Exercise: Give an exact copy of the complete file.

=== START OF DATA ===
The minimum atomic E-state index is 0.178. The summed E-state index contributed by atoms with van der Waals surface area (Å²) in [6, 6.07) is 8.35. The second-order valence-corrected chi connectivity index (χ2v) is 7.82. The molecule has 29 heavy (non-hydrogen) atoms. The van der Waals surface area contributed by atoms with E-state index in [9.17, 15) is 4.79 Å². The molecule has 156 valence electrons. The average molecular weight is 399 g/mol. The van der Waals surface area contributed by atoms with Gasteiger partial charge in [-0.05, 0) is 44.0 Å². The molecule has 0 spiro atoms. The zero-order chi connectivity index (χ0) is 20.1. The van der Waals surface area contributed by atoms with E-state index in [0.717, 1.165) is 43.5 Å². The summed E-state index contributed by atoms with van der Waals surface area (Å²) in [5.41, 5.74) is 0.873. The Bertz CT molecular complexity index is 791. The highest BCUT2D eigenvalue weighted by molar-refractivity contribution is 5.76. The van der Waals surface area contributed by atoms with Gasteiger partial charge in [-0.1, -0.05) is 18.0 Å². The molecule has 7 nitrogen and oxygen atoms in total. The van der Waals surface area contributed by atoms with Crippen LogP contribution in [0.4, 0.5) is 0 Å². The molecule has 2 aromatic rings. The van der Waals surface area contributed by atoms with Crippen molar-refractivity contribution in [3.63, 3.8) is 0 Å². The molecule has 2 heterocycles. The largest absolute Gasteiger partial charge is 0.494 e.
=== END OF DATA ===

The minimum atomic E-state index is 0.178. The summed E-state index contributed by atoms with van der Waals surface area (Å²) in [6, 6.07) is 8.35. The second-order valence-corrected chi connectivity index (χ2v) is 7.82. The molecule has 29 heavy (non-hydrogen) atoms. The van der Waals surface area contributed by atoms with E-state index in [9.17, 15) is 4.79 Å². The molecule has 156 valence electrons. The average molecular weight is 399 g/mol. The van der Waals surface area contributed by atoms with Gasteiger partial charge in [-0.05, 0) is 44.0 Å². The molecule has 0 spiro atoms. The zero-order chi connectivity index (χ0) is 20.1. The van der Waals surface area contributed by atoms with E-state index in [0.717, 1.165) is 43.5 Å². The summed E-state index contributed by atoms with van der Waals surface area (Å²) in [5.41, 5.74) is 0.873. The Bertz CT molecular complexity index is 791. The highest BCUT2D eigenvalue weighted by molar-refractivity contribution is 5.76. The van der Waals surface area contributed by atoms with Gasteiger partial charge in [-0.1, -0.05) is 18.0 Å². The molecule has 7 nitrogen and oxygen atoms in total. The van der Waals surface area contributed by atoms with Crippen LogP contribution in [0.4, 0.5) is 0 Å². The molecule has 2 aromatic rings. The van der Waals surface area contributed by atoms with Crippen molar-refractivity contribution in [3.63, 3.8) is 0 Å². The molecule has 2 heterocycles. The largest absolute Gasteiger partial charge is 0.494 e.